http://physicsoffinance.blogspot.com/2013/04/what-you-can-learn-from-dsge.html
It looks like they're finally beginning to penetrate the fog of DSGE.
"Does anyone out there know if there is research exploring this matter of when or under what conditions the representative agent approximation is OK because people DO act independently? I'm sure this must exist and it would be interesting to know more about it. I guess the RBC crowd must have an extensive program studying the empirical limits to the applicability of this approximation?"
I lol'd
I am thrilled to learn that a GMU PhD student is the first to consider alternatives to rational expectations in macro!
I am also glad that the true experts in human behavior (physicists) are on the case and developing macro models with psychologically realistic agents, such as we see in... econophysics.
However, the implication that physicists or other natural scientists would never deploy the analytic equivalent of a representative agent when studying physical processes is not quite correct.
Mean Field Theory:
In physics and probability theory, mean field theory (MFT also known as self-consistent field theory) studies the behavior of large and complex stochastic models by studying a simpler model. Such models consider a large number of small interacting individuals who interact with each other. The effect of all the other individuals on any given individual is approximated by a single averaged effect, thus reducing a many-body problem to a one-body problem.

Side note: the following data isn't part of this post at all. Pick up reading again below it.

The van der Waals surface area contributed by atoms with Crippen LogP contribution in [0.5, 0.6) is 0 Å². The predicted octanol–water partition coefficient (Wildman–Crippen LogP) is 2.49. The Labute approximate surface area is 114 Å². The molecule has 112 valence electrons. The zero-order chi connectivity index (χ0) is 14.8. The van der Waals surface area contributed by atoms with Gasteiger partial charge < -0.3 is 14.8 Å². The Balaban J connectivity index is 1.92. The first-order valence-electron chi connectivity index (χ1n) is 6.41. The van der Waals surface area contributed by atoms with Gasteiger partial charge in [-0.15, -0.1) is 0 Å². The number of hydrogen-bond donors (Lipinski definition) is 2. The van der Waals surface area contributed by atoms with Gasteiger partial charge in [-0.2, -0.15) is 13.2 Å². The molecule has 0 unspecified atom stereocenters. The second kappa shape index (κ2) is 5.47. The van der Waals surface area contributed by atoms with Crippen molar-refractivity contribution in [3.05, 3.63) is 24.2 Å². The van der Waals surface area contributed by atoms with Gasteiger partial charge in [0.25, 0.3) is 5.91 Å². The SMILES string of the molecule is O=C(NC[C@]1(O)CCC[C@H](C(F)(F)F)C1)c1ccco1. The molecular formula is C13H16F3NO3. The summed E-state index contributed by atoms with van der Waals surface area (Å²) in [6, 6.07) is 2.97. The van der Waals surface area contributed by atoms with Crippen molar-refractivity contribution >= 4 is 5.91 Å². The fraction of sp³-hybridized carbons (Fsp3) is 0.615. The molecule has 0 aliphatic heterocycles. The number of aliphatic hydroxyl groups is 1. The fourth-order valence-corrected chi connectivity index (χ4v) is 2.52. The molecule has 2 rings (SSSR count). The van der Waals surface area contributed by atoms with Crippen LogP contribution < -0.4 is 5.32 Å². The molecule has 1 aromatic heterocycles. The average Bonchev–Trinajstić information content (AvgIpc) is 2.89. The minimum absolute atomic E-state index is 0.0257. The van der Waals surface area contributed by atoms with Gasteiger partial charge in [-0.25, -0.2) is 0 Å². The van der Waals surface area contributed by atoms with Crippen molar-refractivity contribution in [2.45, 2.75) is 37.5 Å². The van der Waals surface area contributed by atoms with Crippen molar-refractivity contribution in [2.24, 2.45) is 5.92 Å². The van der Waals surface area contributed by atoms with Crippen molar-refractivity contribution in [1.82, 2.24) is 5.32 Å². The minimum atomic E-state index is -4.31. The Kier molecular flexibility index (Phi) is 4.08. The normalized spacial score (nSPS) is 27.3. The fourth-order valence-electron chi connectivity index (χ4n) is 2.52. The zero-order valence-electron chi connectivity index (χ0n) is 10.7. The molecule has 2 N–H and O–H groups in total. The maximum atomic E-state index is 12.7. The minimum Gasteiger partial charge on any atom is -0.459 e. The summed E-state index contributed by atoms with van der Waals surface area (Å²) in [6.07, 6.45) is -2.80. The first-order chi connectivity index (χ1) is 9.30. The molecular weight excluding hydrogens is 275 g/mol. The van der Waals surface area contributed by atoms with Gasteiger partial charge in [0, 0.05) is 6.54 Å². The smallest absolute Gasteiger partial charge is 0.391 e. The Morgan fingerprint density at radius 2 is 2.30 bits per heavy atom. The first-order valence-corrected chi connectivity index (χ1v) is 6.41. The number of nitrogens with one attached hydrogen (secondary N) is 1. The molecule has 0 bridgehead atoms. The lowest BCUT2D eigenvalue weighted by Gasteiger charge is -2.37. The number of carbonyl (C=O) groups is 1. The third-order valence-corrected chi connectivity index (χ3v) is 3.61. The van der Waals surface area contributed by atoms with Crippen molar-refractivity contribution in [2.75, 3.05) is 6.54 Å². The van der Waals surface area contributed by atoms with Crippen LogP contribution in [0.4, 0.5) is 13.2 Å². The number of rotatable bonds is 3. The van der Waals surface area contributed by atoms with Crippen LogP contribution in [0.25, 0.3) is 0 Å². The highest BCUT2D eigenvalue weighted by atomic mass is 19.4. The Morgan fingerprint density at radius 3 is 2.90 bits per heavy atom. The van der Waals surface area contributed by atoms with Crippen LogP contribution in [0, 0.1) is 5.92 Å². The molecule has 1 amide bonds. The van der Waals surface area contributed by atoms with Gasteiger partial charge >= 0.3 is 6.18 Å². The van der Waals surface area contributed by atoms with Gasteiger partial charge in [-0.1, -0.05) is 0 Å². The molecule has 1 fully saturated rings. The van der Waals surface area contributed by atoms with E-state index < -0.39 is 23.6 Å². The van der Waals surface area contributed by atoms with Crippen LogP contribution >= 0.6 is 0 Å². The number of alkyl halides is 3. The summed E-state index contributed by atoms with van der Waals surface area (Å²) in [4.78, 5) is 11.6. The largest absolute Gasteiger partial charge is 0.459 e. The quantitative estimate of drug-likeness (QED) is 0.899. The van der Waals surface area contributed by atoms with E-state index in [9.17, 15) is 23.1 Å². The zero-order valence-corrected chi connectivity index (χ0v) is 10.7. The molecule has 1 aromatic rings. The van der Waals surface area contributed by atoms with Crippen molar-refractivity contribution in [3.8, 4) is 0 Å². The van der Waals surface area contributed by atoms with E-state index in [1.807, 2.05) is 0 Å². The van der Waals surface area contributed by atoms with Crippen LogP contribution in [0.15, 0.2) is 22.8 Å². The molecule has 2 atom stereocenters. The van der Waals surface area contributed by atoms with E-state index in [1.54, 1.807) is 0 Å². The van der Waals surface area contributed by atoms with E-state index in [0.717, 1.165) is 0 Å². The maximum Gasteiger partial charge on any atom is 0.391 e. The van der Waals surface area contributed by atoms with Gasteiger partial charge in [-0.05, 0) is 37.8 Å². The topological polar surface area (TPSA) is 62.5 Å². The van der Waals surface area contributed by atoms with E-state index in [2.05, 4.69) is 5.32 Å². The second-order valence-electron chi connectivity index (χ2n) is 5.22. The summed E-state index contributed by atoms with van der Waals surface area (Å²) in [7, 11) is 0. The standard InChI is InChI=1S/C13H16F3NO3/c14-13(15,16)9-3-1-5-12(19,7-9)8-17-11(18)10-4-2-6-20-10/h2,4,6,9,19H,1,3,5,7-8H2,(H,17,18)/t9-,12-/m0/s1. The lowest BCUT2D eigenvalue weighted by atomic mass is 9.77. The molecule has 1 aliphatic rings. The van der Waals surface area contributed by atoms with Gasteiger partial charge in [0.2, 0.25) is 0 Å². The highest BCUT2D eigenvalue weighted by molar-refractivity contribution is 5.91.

The ideas first appeared in physics in the work of Pierre Curie[1] and Pierre Weiss to describe phase transitions.[2] Approaches inspired by these ideas have seen applications in epidemic models,[3] queueing theory,[4] computer network performance and game theory.[5]
A many-body system with interactions is generally very difficult to solve exactly, except for extremely simple cases (random field theory, 1D Ising model). The n-body system is replaced by a 1-body problem with a chosen good external field. The external field replaces the interaction of all the other particles to an arbitrary particle. The great difficulty (e.g. when computing the partition function of the system) is the treatment of combinatorics generated by the interaction terms in the Hamiltonian when summing over all states. The goal of mean field theory is to resolve these combinatorial problems. MFT is known under a great many names and guises. Similar techniques include Bragg–Williams approximation, models on Bethe lattice, Landau theory, Pierre–Weiss approximation, Flory–Huggins solution theory, and Scheutjens–Fleer theory.
In another post Buchanan cites a recent working paper with many authors of whom the leads are John Geanakoplis and Robert Axtell, with some of the GMU PhD students mentioned in this one on board. This is not just some GMU grad students or nobodies at the SF Fed.
As for the claim that DSGE models have had hetereogeneous agents for some time, this is technically true, although the ways that this has been done have been extremely simplistic, essentially minor extensions of rep agent models.
The physicist's book.
Now open to nationwide ridicule.